A total of 4840 adults (49.7% male; 55.0% non‐Hispanic white; 35.8% obese) aged 40 years and older had complete data and were followed over a period of 6.6 years, during which 700 deaths occurred. Participants had an average of 13.8 h/d, and 5.8 days of monitor wear, 8.2 h/d sedentary, 4.1 hours in light PA, and 1.3 h/d in moderate‐to‐vigorous PA (note that these are accumulated duration with no bout criteria). Overall, the least active quartiles of either light‐ or moderate‐to‐vigorous PA had greater proportions of participants who were obese, non‐Hispanic white, less educated, and with chronic diseases (diabetes mellitus, cancer, and others) (Table 1).
We first examined the mortality associations separately for the volumes of light‐ and moderate‐to‐vigorous intensity activity, as well as total activity (Table 2). Significantly less mortality risk was noted for greater light‐intensity activity volume before and after adjusting for covariates and moderate‐to‐vigorous activity. In fully adjusted models, participants in the greatest light‐intensity category (>98.5 AC×1000) had 31% less risk (HR=0.69 [95% CI, 0.47–1.00]) than those with less than 61.8 AC×1000.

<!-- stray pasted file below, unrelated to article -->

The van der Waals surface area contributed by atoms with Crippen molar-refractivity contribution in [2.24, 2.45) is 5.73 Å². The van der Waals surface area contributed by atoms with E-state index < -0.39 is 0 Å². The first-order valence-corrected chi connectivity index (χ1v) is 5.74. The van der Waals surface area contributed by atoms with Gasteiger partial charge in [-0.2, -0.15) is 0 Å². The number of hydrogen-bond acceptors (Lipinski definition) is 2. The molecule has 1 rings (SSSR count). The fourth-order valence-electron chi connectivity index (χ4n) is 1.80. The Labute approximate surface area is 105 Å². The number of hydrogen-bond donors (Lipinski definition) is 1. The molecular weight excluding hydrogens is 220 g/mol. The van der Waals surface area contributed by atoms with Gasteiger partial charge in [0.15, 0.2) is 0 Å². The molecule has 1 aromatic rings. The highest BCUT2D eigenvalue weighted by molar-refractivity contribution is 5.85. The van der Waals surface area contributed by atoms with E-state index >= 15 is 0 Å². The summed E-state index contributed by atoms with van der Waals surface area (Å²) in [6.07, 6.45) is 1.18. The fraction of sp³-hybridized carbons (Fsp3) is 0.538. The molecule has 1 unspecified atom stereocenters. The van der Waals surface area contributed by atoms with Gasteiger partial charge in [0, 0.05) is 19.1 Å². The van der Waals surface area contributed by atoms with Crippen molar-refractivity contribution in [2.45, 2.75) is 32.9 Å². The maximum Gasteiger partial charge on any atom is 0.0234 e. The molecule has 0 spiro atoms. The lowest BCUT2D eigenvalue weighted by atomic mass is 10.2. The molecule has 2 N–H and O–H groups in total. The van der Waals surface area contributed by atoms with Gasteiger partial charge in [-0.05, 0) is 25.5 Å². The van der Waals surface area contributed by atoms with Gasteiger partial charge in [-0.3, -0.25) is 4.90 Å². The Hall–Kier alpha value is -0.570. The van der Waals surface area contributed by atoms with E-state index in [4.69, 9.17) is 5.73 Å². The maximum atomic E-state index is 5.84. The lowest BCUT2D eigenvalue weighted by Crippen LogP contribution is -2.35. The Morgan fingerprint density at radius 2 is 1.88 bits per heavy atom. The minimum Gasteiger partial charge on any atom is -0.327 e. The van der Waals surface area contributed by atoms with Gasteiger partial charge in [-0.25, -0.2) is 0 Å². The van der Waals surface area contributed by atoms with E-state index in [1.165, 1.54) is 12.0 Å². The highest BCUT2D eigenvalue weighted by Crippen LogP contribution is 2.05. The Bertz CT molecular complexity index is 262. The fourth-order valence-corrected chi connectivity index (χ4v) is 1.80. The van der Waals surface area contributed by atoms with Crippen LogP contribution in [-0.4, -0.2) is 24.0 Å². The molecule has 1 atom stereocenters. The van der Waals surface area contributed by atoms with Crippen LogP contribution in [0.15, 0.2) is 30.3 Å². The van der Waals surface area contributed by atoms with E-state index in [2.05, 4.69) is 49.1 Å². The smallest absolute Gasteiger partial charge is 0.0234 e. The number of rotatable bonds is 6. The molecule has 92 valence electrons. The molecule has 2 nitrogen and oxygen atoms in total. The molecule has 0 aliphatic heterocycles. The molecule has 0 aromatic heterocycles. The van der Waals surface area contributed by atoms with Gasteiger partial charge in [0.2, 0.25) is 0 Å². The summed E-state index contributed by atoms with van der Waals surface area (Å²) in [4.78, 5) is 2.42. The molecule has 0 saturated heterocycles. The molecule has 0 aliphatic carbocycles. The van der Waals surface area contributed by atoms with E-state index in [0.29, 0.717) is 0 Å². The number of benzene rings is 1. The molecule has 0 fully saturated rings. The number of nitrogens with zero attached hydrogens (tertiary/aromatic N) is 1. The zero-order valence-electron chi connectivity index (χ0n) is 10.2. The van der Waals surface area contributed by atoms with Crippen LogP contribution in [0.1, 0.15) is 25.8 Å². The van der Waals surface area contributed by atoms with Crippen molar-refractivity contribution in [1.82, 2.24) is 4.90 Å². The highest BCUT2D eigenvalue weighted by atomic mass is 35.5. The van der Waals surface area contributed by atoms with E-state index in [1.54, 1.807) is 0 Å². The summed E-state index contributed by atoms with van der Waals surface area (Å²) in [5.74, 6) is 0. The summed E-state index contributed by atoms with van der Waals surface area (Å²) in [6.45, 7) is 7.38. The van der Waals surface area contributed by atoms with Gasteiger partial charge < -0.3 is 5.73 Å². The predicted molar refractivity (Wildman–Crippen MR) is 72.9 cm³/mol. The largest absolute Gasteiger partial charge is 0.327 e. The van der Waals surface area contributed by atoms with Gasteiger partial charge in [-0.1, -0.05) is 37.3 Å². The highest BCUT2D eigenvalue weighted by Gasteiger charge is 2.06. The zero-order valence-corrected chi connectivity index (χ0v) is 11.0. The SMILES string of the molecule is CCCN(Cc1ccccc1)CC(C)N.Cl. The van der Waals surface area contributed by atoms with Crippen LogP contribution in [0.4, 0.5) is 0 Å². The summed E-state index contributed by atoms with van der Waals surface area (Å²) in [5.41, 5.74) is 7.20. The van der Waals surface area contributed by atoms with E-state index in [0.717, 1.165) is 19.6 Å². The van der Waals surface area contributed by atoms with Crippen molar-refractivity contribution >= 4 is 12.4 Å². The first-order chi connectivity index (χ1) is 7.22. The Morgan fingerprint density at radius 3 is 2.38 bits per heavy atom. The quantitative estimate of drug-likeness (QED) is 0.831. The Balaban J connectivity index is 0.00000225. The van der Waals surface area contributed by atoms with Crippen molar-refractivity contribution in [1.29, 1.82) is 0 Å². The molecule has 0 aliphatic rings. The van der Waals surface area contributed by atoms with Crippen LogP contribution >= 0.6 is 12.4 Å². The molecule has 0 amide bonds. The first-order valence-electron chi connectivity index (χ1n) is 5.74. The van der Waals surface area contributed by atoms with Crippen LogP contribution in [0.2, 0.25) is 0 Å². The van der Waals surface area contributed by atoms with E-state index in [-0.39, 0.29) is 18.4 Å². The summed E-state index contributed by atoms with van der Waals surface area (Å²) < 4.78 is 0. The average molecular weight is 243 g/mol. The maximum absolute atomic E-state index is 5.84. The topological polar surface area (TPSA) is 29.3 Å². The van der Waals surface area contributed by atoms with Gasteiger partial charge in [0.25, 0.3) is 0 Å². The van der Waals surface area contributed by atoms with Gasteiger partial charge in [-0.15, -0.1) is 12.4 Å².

Greater moderate‐to‐vigorous activity was also inversely associated with mortality risk after adjustment for covariates and light activity. Notably, the second quartile of moderate‐to‐vigorous PA (50.8 to ≤110.2 AC/1000) had roughly the same volume of PA as the greatest quartile of light activity (noted above); and was associated with 46% less risk (HR=0.54 [95% CI, 0.42–0.70]) compared with the least quartile of moderate‐to‐vigorous PA. Greater volume of moderate‐to‐vigorous activity was associated with even lower mortality risk. It is important to note that because of the large differences in the distributions of PA volume accumulated in light and moderate‐to‐vigorous PA, there was limited overlap in terms of equal volume of PA in the quartiles for each intensity of PA. The strength of associations for total PA was comparable to those for moderate‐to‐vigorous activity.